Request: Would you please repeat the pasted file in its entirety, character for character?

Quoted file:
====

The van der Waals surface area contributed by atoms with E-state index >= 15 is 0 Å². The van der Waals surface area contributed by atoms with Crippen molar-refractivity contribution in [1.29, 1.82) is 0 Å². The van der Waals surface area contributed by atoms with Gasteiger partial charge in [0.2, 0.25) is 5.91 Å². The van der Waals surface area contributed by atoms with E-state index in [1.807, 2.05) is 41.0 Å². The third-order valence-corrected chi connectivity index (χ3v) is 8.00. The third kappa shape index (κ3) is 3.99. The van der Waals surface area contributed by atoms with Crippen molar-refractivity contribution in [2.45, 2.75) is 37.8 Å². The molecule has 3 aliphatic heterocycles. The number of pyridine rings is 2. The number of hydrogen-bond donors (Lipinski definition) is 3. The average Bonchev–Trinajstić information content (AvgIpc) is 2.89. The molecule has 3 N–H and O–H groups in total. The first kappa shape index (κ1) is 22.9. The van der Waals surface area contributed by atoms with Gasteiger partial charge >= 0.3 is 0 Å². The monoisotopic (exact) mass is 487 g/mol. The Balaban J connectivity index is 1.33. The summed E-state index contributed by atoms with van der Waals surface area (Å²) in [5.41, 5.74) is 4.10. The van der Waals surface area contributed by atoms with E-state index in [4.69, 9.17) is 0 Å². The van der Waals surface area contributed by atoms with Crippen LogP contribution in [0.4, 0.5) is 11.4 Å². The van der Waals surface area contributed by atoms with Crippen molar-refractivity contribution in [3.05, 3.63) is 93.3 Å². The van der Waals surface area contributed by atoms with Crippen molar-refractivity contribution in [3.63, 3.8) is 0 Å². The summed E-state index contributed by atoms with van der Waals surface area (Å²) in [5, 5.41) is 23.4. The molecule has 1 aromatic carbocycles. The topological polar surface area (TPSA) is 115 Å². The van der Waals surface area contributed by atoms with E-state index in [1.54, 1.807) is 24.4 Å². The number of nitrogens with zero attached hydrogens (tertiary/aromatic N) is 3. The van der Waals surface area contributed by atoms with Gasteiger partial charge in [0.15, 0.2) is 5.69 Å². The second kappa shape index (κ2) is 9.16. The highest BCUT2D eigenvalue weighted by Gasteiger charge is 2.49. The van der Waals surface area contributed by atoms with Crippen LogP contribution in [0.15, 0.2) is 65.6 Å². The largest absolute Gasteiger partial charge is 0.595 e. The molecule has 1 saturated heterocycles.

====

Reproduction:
The van der Waals surface area contributed by atoms with E-state index >= 15 is 0 Å². The van der Waals surface area contributed by atoms with Crippen molar-refractivity contribution in [1.29, 1.82) is 0 Å². The van der Waals surface area contributed by atoms with Gasteiger partial charge in [0.2, 0.25) is 5.91 Å². The van der Waals surface area contributed by atoms with E-state index in [1.807, 2.05) is 41.0 Å². The third-order valence-corrected chi connectivity index (χ3v) is 8.00. The third kappa shape index (κ3) is 3.99. The van der Waals surface area contributed by atoms with Crippen molar-refractivity contribution in [2.45, 2.75) is 37.8 Å². The molecule has 3 aliphatic heterocycles. The number of pyridine rings is 2. The number of hydrogen-bond donors (Lipinski definition) is 3. The average Bonchev–Trinajstić information content (AvgIpc) is 2.89. The molecule has 3 N–H and O–H groups in total. The first kappa shape index (κ1) is 22.9. The van der Waals surface area contributed by atoms with Gasteiger partial charge >= 0.3 is 0 Å². The monoisotopic (exact) mass is 487 g/mol. The Balaban J connectivity index is 1.33. The summed E-state index contributed by atoms with van der Waals surface area (Å²) in [5.41, 5.74) is 4.10. The van der Waals surface area contributed by atoms with E-state index in [4.69, 9.17) is 0 Å². The van der Waals surface area contributed by atoms with Crippen LogP contribution in [0.4, 0.5) is 11.4 Å². The van der Waals surface area contributed by atoms with Crippen molar-refractivity contribution in [3.05, 3.63) is 93.3 Å². The van der Waals surface area contributed by atoms with Crippen molar-refractivity contribution in [3.63, 3.8) is 0 Å². The summed E-state index contributed by atoms with van der Waals surface area (Å²) in [5, 5.41) is 23.4. The molecule has 1 aromatic carbocycles. The topological polar surface area (TPSA) is 115 Å². The van der Waals surface area contributed by atoms with E-state index in [1.54, 1.807) is 24.4 Å². The number of nitrogens with zero attached hydrogens (tertiary/aromatic N) is 3. The van der Waals surface area contributed by atoms with Gasteiger partial charge in [0.15, 0.2) is 5.69 Å². The second kappa shape index (κ2) is 9.16. The highest BCUT2D eigenvalue weighted by Gasteiger charge is 2.49. The van der Waals surface area contributed by atoms with Crippen LogP contribution in [0.15, 0.2) is 65.6 Å². The largest absolute Gasteiger partial charge is 0.595 e. The molecule has 1 saturated heterocycles.